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November 17, 2015 - Updated on January 20, 2016

President Obama visits the Philippines : Open Letter


Reporters Without Borders has written President Barack Obama an open letter while he makes an official visit to the Philippines for the APEC summit November 17-20. We ask that Obama remind the Philippines of its obligation to protect journalists.

President Barack Obama

The White House

1600 Pennsylvania Ave, NW

Washington, DC 20500

Mr. President,

As you are about to make an official visit to the Philippines on November 18 and 19 for the Asia-Pacific Economic Cooperation (APEC) summit, Reporters Without Borders would like to draw your attention to its concerns about the safety of journalists in the country.

November 2 marked the United Nations’ International Day to End Impunity for Crimes Against Journalists and Reporters Without Borders asks that you remind your Philippine counterparts of their obligations to protect journalists from violent attacks and murder. As an important economic partner of the Philippines, the United States can and must urge the Philippine government to follow through on its promises to protect journalists and freedom of the press, which is one of the pillars of a vibrant democracy, itself a building block of sustainable development.

The Philippines are ranked 141st out of 180 countries on Reporters Without Borders’ 2015 World Press Freedom Index, with a total of 7 journalists killed this year, 3 of which have been confirmed to have been killed in relation to their work. November 23 will mark the 6-year anniversary of the 2009 Maguindanao Massacre, when 32 media professionals were murdered by a private militia owned by the local governor’s family on the southern island of Mindanao. Despite efforts to obtain justice for the victims’ families, the trial of those believed to be responsible for the murders has yet to produce any convictions. As this anniversary approaches, it is important that you raise the serious issue of journalists’ safety and the need to end impunity with your Philippine counterparts.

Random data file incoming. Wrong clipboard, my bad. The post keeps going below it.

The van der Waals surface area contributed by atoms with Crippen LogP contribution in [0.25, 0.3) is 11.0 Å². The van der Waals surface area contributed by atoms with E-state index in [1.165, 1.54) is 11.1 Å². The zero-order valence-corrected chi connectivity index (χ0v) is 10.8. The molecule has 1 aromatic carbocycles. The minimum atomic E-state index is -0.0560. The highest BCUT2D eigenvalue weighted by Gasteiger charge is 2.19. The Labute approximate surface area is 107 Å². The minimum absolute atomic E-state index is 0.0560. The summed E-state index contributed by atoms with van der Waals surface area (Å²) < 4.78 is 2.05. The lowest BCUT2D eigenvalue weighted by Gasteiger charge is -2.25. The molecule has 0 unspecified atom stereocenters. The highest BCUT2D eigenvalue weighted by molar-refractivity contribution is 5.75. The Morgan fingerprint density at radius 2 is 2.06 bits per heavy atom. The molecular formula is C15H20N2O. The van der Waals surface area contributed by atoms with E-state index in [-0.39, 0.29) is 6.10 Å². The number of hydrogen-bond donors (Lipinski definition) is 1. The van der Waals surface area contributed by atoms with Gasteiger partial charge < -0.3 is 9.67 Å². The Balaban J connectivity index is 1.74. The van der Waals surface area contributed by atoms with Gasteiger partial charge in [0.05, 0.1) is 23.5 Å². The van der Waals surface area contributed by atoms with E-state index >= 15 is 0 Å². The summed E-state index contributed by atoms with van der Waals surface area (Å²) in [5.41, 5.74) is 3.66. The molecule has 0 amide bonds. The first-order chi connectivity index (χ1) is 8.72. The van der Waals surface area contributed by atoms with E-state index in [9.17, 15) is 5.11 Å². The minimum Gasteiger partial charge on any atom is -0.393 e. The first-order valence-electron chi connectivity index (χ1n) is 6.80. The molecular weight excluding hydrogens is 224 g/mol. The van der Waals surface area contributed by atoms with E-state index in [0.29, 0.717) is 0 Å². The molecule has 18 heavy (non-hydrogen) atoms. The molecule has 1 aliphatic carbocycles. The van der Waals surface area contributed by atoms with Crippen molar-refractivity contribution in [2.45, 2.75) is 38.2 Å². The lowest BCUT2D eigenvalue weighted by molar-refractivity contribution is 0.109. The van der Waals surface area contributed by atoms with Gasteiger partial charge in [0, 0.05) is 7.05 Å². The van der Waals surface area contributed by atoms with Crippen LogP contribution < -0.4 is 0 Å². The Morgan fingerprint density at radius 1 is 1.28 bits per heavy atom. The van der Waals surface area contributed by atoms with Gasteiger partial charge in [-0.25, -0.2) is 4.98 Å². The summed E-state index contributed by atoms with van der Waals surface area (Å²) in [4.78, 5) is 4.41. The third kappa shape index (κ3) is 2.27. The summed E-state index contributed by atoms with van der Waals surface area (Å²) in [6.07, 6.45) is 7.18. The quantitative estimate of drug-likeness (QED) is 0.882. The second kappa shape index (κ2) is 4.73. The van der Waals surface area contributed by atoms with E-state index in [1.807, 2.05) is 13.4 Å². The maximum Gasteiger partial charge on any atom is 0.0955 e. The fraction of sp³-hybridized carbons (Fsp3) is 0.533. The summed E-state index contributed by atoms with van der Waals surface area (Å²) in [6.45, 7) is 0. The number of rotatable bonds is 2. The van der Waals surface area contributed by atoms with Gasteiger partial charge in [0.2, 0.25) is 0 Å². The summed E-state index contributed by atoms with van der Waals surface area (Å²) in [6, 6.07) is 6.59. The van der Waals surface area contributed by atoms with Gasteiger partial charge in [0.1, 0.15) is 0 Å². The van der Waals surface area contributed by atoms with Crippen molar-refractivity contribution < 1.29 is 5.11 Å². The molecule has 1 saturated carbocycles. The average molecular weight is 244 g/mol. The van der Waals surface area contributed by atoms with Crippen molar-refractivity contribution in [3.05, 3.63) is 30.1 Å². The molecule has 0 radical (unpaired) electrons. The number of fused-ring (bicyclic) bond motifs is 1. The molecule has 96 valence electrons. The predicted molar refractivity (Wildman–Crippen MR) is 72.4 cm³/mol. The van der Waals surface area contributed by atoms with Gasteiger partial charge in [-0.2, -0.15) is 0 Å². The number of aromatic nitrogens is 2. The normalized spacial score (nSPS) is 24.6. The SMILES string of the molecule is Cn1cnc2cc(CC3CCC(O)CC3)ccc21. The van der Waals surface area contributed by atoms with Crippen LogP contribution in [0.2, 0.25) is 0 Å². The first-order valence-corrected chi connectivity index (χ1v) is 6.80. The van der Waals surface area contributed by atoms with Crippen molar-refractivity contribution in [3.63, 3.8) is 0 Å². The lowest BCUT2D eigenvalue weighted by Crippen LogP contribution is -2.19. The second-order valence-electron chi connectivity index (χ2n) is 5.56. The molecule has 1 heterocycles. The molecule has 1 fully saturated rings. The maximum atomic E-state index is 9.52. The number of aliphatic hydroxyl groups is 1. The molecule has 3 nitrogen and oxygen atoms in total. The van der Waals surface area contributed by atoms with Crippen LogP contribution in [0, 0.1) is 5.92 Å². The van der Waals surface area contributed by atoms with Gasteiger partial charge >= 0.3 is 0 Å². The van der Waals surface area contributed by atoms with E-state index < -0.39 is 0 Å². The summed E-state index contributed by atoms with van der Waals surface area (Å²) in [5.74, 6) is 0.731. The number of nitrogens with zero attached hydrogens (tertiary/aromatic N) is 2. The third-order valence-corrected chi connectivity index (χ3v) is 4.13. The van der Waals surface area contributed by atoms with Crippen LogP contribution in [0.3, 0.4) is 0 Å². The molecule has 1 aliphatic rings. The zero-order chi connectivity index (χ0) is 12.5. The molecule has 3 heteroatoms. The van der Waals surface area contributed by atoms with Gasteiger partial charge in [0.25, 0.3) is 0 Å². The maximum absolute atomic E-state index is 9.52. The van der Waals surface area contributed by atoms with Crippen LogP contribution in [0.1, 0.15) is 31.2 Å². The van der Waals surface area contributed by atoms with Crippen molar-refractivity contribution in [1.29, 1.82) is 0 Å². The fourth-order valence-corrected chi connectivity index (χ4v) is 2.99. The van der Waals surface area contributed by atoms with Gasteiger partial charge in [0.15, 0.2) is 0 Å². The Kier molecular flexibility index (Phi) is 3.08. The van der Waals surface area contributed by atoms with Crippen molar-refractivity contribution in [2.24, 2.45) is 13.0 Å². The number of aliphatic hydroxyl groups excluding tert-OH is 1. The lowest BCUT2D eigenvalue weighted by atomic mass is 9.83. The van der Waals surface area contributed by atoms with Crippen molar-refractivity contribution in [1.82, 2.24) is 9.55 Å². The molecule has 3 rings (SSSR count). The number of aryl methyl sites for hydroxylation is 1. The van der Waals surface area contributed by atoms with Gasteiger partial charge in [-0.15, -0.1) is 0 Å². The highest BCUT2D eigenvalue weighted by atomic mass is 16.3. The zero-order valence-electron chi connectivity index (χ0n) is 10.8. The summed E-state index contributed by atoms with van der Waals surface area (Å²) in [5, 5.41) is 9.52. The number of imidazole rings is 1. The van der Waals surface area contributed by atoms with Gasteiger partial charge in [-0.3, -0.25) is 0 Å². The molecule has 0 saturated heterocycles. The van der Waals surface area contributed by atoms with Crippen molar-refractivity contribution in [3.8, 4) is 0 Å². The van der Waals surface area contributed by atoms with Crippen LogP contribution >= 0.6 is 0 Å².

In 2015, three journalists were killed in just 2 weeks. On the evening of August 27 2015, radio presenter Cosme Diez Maestrado was shot and killed near a shopping center in the city of Ozamiz, approximately 500 miles from Manila. Maestrado died before reaching the hospital. The police have reportedly identified four suspects through footage they recovered from a CCTV camera near the scene of the murder. According to the Special Investigation Task Group (STIG), the assailants were hired killers from Metro Manila. The suspects have yet to be taken into custody.

Maestrado worked for the local radio station dxOC in Ozamiz. He was known for his hard-hitting comments and scathing criticism of corrupt local officials. He had survived a similar attack in 2011. The police opened an investigation into Maestrado’s murder but no action has been taken since. Maestrado was just 46 years old when he was killed.

One week earlier, on August 19, Teodoro “Tio Todoy” Escanilla was shot multiple times in front of his doorway. Escanilla was 59 years old and a presenter for the radio show “Pamana ng Lahi” on DZMS. He was also the spokesperson of Karpatan, an NGO defending human rights in Sorsogon province, as well as the local representative for the Anakpawis party, a populist political party supporting farmers’ rights.

The day before, on August 18, another journalist was murdered: 65 year-old Gregorio “Loloy” Ybañez. He was the president of the Davao del Norte Press and Radio-TV Club (DNPRC) and editor of the weekly publication Kabuhayan News Services. He, too, was shot multiple times as he was coming home.

The Philippines must act to make sure these murders do not go unpunished. Reporters Without Borders urges you, Mr. President, to press upon your counterparts that this climate of impunity is intolerable in such an important US ally and economic partner.

I thank you in advance, Mr. President, for the careful attention you give to this letter.

Sincerely,





Christophe Deloire

Secretary-General